Here is an example, simple to understand. In my Harlequin American Romance, THE PREGNANCY SURPRISE, the hero and heroine both want to help an elderly lady, who breaks her hip, run her bed-and-breakfast while she recuperates. The hero is a hard-nosed accountant. Everything for him is facts and figures, black and white. He does everything carefully and with precision. He likes routine and doesn’t take risks. The heroine is a free spirit. She is emotional and disorganized. They naturally have very different ideas about how to run the B&B, and at first that is how their conflict manifests. But they grow close as they each come to realize how much the other cares for the old lady. They see each other’s goodness and begin to fall in love. But the heroine has messy emotions. She wants to jump into love with both feet. The hero is much more cautious and doesn’t want to risk his heart. He has to think things through, weigh all of the consequences. So this is a more internal manifestation of their intrinsic differences.
This is a story about compromise. Each of them has to change a little and compromise a little to forge a relationship.
If your hero and heroine seem too happy, you haven’t built up enough conflict. They can be happy together–for brief periods–because you do want the reader to believe these two can live the rest of their lives together in wedded bliss. (Did you ever see HOW TO LOSE A GUY IN 10 DAYS? The heroine was a nightmare of a girlfriend–except for those brief scenes where they went to the basketball game together, and when she met his family and showed her true personality.) What makes a “happy scene” work is when the reader knows it can’t last. They know the secret that will tear the couple apart. They know the villain is lurking in the background, ready to strike.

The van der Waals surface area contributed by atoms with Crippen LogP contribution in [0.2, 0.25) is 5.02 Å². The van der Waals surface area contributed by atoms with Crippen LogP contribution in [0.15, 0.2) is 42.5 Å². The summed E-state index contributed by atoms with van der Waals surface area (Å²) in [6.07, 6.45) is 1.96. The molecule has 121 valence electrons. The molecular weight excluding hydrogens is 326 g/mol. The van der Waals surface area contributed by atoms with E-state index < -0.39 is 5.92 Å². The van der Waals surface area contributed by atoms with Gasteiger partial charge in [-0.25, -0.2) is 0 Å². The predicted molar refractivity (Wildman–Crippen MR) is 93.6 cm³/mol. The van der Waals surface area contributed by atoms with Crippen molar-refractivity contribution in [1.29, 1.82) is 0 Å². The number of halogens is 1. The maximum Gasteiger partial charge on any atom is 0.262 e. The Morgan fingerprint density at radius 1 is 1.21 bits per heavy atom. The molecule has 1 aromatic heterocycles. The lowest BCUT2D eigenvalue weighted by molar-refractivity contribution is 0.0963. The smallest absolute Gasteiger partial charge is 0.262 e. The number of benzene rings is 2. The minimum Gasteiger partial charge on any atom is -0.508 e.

As in the above example, sometimes a conflict can be derived from a secret one or the other character is keeping–the old secret-baby plot, for example. The trick is to make the secret come out at the worst possible time–just when they’re starting to overcome whatever conflict broke them up in the first place. The trick with that type of plot is, the characters have to have very good reasons for not telling the secret, or it begins to seem very manipulated. You don’t want the reader screaming, “FOR GOD’S SAKE, JUST TELL HIM!”
Plot Problem #6
Too many conflicts
This is what I call the “kitchen sink” approach to plotting. Lacking a strong, emotional conflict, the writer chucks in every reason she can think of that these two people can’t just get along.
Take a hero and heroine who are neighbors. Perhaps they start out in conflict over a fence. The heroine likes the way all of the back yards on their block open out to one large green space where all the children play. The hero takes his privacy very seriously and decides to build a fence around his yard, spoiling the green space.
Okay. That’s a start. Then the hero and heroine argue because her dog gets into his garbage. Then they disagree because he is a lawyer and her ex-husband was a lawyer who took her for everything in the divorce. Then they disagree because he likes foreign cars and she buys American. I’m exaggerating here, but a whole bunch of small conflicts don’t add up to a big conflict.
Let’s go back to the fence. How can we take this external conflict, and deepen it, to make it strong and internalized and central to the characters’ very beings? Privacy. He doesn’t want anyone knowing his business or watching him. Maybe he grew up in a crowded foster home, where there was no privacy. And maybe she grew up in a wealthy but cold home, where everyone had their walls, real walls and emotional walls, and she longs to share and have everybody be one happy family all around her? Maybe she can’t have children.
Well, you see where I’m going with this. Dig deep to find the roots of strong, emotional conflict. One conflict, many aspects, that will carry your book for 200-400 pages.
Do you have questions about the conflict in your WIP or about conflict in your writing in general? Go ahead, put that conflict out in the open with a comment.